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How Does Coal Walking Work?

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 Physics   |   Science
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While some claim walking on hot coals is mind over matter, there's actually a science to not burning yourself, involving conductivity and insulation.

Learn more at HowStuffWorks.com:
http://entertainment.howstuffworks.com/arts/circus-arts/firewalking.htm

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Okay BrainStuff. It’s me, Jonathan. Let’s say you’re in northern Greece, or Bulgaria, or maybe Polynesia... and some villagers convince you that, “Y’know what? Walking barefoot through fire can’t be that bad… I’m willing to risk third degree burns to participate in their bonding ritual… thereby demonstrating the awesome power of my faith.”

But is it really “mind over matter” like some people say? How do people walk on hot coals without burning their feet?

Here’s the good news! There is a scientific answer. It involves heat conduction and insulation. For it to work, coal walkers light the fire well ahead of time and let it burn down to non-flaming coals.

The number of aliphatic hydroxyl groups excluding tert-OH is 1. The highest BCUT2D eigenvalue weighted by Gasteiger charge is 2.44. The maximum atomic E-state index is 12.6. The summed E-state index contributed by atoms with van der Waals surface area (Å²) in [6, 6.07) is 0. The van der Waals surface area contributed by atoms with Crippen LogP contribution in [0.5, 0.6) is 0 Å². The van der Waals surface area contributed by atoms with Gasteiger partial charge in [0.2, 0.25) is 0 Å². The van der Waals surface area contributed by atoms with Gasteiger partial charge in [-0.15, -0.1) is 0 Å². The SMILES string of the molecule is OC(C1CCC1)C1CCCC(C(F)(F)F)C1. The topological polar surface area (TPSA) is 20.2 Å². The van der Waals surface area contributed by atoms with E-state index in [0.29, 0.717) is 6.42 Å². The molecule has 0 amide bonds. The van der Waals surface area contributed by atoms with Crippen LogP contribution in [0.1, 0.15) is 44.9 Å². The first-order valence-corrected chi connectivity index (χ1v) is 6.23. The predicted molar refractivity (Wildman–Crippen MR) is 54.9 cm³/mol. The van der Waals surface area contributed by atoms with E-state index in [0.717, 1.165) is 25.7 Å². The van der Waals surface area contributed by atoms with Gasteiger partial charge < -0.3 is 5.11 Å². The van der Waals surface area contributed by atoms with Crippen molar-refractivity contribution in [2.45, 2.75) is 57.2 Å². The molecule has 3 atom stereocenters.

I repeat: they’re walking on coals. Not fire. The embers can still exceed 1,000 degrees Fahrenheit, but with the right preparation, those trained can cross without burning their flesh.

See, the lightweight carbon structure of coal is actually a poor conductor of heat. This means it takes longer for the heat to transfer to human skin than a good conductor, like say... a burning metal pan. Water also has a high thermal capacity, which is why coal walkers let the wood burn down first, so the embers don’t retain water.

It also helps coal walkers to pat down and spread the coals, so there’s a flat surface that prevents their feet from digging in and scooping up hotter embers.

If they keep moving, each step should absorb relatively little heat. That’s why they’re “coal walkers” and not “coal standers,” otherwise their feet would sink and burn like bacon.

Finally, you ever notice how most coal walking is done at night? That’s because coal walkers cover their path with a layer of ash. If the sun were up you’d see this.

But at night, the glow is still visible through the layer. Ash is also poor at conducting heat. It blocks some of the warmth coming from the coals, transferring the heat even more slowly to your feet.

Even with this information about conduction and insulation, coal walking can still be dangerous. Sometimes a hot coal might get stuck to a foot. Tripping and falling can even be fatal. And watch out for misinformation about the physical principles behind this stunt. There are some claims out there that are simply not true and I wouldn’t want any BrainStuff fans to get hurt.

SOURCES:

http://entertainment.howstuffworks.com/arts/circus-arts/firewalking.htm

http://www.physics.ucla.edu/demoweb/dod/firewalking.html

http://mentalfloss.com/article/52012/how-walk-across-hot-coals

http://www.livescience.com/21835-firewalking-hot-coals.html

http://news.nationalgeographic.com/news/2005/09/0901_050901_firewalking.html

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